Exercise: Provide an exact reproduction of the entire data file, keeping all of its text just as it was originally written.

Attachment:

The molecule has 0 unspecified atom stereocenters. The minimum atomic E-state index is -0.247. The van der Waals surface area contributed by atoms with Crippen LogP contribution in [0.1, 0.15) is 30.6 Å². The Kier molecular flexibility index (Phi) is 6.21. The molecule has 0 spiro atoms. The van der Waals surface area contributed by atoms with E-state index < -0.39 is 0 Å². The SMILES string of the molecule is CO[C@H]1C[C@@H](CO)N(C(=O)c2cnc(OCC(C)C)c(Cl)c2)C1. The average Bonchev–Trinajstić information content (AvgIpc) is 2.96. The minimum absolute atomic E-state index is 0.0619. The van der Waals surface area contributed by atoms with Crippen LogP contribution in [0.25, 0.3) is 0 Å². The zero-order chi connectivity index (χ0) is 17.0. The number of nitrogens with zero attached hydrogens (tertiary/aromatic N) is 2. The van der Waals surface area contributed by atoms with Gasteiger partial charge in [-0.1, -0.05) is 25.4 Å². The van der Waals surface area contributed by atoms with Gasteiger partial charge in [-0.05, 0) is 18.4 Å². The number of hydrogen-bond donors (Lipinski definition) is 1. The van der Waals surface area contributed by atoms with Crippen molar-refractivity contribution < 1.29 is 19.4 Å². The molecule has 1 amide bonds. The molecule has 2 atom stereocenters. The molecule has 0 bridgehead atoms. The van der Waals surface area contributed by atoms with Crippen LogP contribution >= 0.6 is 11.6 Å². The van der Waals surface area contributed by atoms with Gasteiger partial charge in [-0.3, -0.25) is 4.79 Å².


The molecule has 0 unspecified atom stereocenters. The minimum atomic E-state index is -0.247. The van der Waals surface area contributed by atoms with Crippen LogP contribution in [0.1, 0.15) is 30.6 Å². The Kier molecular flexibility index (Phi) is 6.21. The molecule has 0 spiro atoms. The van der Waals surface area contributed by atoms with E-state index < -0.39 is 0 Å². The SMILES string of the molecule is CO[C@H]1C[C@@H](CO)N(C(=O)c2cnc(OCC(C)C)c(Cl)c2)C1. The average Bonchev–Trinajstić information content (AvgIpc) is 2.96. The minimum absolute atomic E-state index is 0.0619. The van der Waals surface area contributed by atoms with Crippen LogP contribution in [0.25, 0.3) is 0 Å². The zero-order chi connectivity index (χ0) is 17.0. The number of nitrogens with zero attached hydrogens (tertiary/aromatic N) is 2. The van der Waals surface area contributed by atoms with Gasteiger partial charge in [-0.1, -0.05) is 25.4 Å². The van der Waals surface area contributed by atoms with Gasteiger partial charge in [-0.05, 0) is 18.4 Å². The number of hydrogen-bond donors (Lipinski definition) is 1. The van der Waals surface area contributed by atoms with Crippen molar-refractivity contribution < 1.29 is 19.4 Å². The molecule has 1 amide bonds. The molecule has 2 atom stereocenters. The molecule has 0 bridgehead atoms. The van der Waals surface area contributed by atoms with Crippen LogP contribution >= 0.6 is 11.6 Å². The van der Waals surface area contributed by atoms with Gasteiger partial charge in [-0.3, -0.25) is 4.79 Å².